As Harley-Davidson's competition manager, Ottaway had done more than just prepare a fast motorcycle for the July race.  The Harley crew chief instituted a rigorous physical training program and drilled his men in team tactics, practiced pit stops with the accompanying factory mechanics, and perfected the flag signaling system that had already paid off in dividends.  But with 300 miles at full throttle in the hot summer sun ahead of each rider, it was still anyone's race.

Predictably, Don Johns jumped ahead at the start.  By the second lap, Floyd Clymer, a new member of the H-D team, overhauled and passed the popular leader.  Clymer (who would later become famous as a publisher of motor-sport magazines) set a furious pace on one of the new Harley-8's with Bob Perry on a fast Big-Valve Excelsior just behind.  Riding more cautiously to preserve his machine, Johns followed in 3rd place.  On the 5th lap, Perry dropped out with a broken valve.  Clymer now widened his lead when Johns' Indian developed a slipping sprocket which required him to make a pit stop for an adjustment.

Floyd Clymer
Floyd Clymer  -  1920

Then, Irving Janke, a H-D factory employee from Milwaukee, received a signal to move up from his position at the rear of the pack.  Floyd Clymer, the 21 year-old Harley-Davidson dealer from Denver, stayed out in front, pulling the 19 year-old Janke along in his slip stream.  At the 100-mile mark, the Colorado motorcycle dealer had set a new track record for that distance.  Shortly thereafter, Janke, having received another signal from the pits, pulled ahead of Clymer who stopped to refuel.

After his pit stop, Clymer resumed the race, reclaiming the lead when Janke stopped for fuel.  Clymer then suffered a flat tire.  Quickly replaced by Ottaway's highly-trained pit crew, he went out again, caught Janke and battled mile after mile for the lead.  At the 150th mile, the timekeeper announced that the two rider's elapsed times were identical.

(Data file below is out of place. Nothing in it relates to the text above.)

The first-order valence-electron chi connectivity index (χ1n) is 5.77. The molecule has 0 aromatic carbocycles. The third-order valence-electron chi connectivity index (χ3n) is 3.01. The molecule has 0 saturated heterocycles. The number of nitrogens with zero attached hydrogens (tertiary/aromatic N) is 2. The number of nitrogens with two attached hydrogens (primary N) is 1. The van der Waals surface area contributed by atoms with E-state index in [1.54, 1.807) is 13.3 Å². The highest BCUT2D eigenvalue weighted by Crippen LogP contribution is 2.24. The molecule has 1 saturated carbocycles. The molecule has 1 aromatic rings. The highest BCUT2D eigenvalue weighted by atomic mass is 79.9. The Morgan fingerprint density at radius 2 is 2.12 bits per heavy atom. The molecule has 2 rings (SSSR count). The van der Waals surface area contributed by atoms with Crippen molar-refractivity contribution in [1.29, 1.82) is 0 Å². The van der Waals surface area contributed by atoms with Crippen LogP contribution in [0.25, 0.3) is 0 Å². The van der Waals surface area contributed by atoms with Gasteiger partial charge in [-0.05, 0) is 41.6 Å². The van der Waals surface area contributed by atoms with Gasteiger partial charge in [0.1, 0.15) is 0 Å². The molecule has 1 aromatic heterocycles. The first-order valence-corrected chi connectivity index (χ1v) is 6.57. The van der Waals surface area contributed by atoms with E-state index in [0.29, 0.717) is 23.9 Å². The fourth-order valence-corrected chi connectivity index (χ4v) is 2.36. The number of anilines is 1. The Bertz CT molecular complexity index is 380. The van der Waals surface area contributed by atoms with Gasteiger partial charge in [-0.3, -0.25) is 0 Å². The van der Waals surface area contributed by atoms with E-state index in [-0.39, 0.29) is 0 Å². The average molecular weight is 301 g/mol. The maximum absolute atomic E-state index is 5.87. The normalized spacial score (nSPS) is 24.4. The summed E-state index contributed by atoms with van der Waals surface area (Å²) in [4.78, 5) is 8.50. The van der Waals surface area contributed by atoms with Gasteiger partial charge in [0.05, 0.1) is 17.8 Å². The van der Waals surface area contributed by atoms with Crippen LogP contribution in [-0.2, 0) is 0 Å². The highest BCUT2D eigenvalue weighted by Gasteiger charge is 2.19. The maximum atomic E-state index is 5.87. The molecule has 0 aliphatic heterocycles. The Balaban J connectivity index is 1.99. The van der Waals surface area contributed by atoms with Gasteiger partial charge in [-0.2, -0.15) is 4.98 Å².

Irving Janke
Irving Janke after winning Dodge City in 1916

Don Johns' sprocket problems had taken him out of contention, but he still battled with the leaders until about the 200th mile when his motor finally failed.  With the famous Indian rider out, Janke and Clymer pulled far ahead of the pack.  In the lead, with only 2 laps to go, Clymer's motor broke a valve, relegating him to the sidelines as well.

At the finish, Irving Janke, who had also been riding one of the new Harley-8's, received the checkered flag two minutes ahead of Excelsior's Joe Wolters, and more than a half-hour ahead of the nearest Indian.  Although Wolters Big-Valve X turned a time that was nearly 8 minutes faster than Otto Walker's winning time for the previous year's race, it was evident that in the 1916 race for technical superiority, Ottaway's new design had vanquished the competition.

Joe Wolters
Joe Wolters

On July 25th, the H-D team reiterated their advantage by claiming the first four places in the race held for professionals at the newly opened Sheepshead Bay board track in Brooklyn, New York.  In spite of a pit stop to fix a flat tire, the winner, Leslie "Red" Parkhurst completed the race at a speed in excess of 89 mph.  In a follow up 2-mile National Championship over the same course, a three man Harley team swept the boards at speeds of over 90 mph.

It was the same throughout the country, the Ottaway-led team winning 15 National Championships for the year.

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Page installed: Nov. 15, 1996   
Page revised: June 28, 2003